Bali has declared a state of emergency by imposing stricter measures on visitors in an effort to curb the spread of COVID-19 as cases continue to climb with local transmission detected.

With the status, the famous resort island will tighten checks at entrance gates and enforce a 14-day self-quarantine for all people entering the island, the Bali administration’s regional secretary Dewa Made Indra said.

The decision was taken by Bali Governor Wayan Koster after a meeting with the COVID-19 task force on Monday. The administration took into consideration the growing number of cases of the highly contagious viral disease on the island and confirmed local transmission cases.

The number of cases climbed 90 percent in a single day, with nine new cases on Monday, bringing the tally to 19. Among the new people who tested positive, eight are Indonesian and one is a foreign national, Dewa said.

“With the status, the administration, police, Indonesian Military (TNI) and other elements can carry out stricter efforts to prevent COVID-19. This is important to give stronger protection to Bali residents,” Dewa, who is also the chairman of Bali’s COVID-19 task force said on Monday.

The administration had previously issued an advisory level of Siaga (watch) for the province from March 16 to 30 in its effort to stem the spread of the respiratory illness that has dealt a blow to tourism on the island.

Dewa further said the task force had recorded cases of local transmission, the first on Bali after only having reported imported cases.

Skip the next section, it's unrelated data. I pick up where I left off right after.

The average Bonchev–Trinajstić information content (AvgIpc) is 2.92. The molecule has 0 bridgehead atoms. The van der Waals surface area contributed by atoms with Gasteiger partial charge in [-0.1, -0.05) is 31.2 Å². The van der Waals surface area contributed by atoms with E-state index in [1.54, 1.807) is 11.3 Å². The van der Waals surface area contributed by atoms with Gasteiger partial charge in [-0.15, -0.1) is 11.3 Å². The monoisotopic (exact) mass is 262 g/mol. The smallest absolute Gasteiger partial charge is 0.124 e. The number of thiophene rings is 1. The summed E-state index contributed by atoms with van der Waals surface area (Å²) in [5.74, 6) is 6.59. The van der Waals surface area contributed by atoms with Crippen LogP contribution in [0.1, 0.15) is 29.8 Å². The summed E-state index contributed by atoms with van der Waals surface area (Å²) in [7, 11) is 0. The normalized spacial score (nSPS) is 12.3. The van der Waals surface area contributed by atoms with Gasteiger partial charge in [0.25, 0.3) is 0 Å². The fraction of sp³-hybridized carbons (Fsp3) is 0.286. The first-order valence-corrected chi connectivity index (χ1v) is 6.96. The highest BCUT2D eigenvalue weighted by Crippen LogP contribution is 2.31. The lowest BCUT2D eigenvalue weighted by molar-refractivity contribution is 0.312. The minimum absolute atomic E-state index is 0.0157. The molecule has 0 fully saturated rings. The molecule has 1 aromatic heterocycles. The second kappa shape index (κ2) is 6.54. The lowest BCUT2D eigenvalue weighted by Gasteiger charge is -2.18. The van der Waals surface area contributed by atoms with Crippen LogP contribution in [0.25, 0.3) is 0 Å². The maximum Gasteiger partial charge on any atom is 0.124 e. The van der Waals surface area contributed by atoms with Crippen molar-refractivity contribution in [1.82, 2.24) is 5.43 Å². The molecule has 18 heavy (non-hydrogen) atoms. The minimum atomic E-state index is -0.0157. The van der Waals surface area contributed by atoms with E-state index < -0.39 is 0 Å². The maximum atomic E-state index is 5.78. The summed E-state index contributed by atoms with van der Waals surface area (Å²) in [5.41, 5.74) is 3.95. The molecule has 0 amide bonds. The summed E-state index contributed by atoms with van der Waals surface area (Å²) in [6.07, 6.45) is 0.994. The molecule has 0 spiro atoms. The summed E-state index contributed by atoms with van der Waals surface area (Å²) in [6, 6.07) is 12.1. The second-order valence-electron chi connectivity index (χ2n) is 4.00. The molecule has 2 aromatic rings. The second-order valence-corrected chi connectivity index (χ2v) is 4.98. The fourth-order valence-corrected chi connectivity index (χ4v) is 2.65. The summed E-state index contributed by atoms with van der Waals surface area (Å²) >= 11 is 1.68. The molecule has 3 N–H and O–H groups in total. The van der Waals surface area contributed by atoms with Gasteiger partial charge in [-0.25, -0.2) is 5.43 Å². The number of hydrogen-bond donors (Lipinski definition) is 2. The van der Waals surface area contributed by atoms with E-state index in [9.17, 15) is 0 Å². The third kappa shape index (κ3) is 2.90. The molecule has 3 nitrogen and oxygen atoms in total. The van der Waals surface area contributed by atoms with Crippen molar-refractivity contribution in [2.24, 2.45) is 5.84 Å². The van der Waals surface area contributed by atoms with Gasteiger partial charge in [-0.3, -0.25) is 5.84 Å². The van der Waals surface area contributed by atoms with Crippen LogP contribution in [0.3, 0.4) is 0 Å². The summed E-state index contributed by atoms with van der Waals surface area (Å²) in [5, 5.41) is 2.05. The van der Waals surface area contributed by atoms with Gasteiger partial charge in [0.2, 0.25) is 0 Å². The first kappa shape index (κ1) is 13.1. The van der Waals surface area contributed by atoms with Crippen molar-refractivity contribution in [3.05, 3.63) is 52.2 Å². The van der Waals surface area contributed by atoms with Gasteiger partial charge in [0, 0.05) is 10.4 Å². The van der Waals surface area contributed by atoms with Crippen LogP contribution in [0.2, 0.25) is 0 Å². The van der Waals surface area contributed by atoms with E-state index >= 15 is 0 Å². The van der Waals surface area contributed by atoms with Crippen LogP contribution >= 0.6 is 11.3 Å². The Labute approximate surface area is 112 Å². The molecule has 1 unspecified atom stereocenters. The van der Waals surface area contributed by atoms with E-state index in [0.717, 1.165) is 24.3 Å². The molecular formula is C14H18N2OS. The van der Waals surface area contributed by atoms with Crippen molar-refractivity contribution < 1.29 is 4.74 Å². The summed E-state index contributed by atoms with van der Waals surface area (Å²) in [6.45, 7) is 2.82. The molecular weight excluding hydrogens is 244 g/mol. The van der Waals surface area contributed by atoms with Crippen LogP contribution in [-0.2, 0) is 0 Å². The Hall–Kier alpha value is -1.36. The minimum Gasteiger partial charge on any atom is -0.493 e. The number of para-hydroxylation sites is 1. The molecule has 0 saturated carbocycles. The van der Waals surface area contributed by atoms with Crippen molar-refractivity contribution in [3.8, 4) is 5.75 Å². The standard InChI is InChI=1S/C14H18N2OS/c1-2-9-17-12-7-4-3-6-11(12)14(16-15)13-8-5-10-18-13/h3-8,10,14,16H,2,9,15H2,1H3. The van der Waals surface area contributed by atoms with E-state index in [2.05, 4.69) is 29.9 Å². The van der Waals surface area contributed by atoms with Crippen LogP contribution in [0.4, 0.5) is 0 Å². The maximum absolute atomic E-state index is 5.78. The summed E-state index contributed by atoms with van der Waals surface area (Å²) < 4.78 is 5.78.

“There have been three cases of local transmission. This means the virus has been transmitted between people on the island,” he said.

Among the three cases, one is a nurse who handled a patient infected with the viral disease, highlighting the high risk of transmission faced by medical workers amid a shortage of protective gear across the country.



President Joko “Jokowi” Widodo has raised concerns over an increase in imported COVID-19 cases as migrants workers are expected to return from abroad for Idul Fitri. He has ordered regional leaders to take preventive measures to stop the further spread of the highly contagious respiratory disease.

He said he had received reports of around 3,000 Indonesian migrant workers returning from Malaysia in the past several days.

“We are concerned [because] some 1.8 million Indonesians may be leaving Malaysia, so we need to step up our measures for health screenings,” he said during a limited Cabinet meeting on Tuesday, citing data from the Agency for the Placement and Protection of Indonesian Migrant Workers (BNP2TKI) in 2019.

“If they show no symptoms, they can be sent back to their hometown, but they will be considered ODP [patients under general monitoring].”

In addition to migrant workers, the government is also preparing for the homecoming of 10,000 to 11,000 Indonesian crew members of luxury cruise ships.

China, South Korea and Singapore have encountered a “new wave” of COVID-19 infections, meaning that new confirmed cases of the disease did not come from local contagions but from those who had been traveling overseas.

Jokowi also said that the epicenter of the disease had shifted to Europe and the United States, so the government would also heavily monitor people entering Indonesia from both regions.

“I want the health protocols to be stricter at airports, seaports and border checks. And if they are asymptomatic but under observation for the disease, we will return them to their countries of origin,” the President said.

“But if they have symptoms, we will isolate them in a hospital, such as the one we are currently building in Galang Island, Riau Islands.” (glh)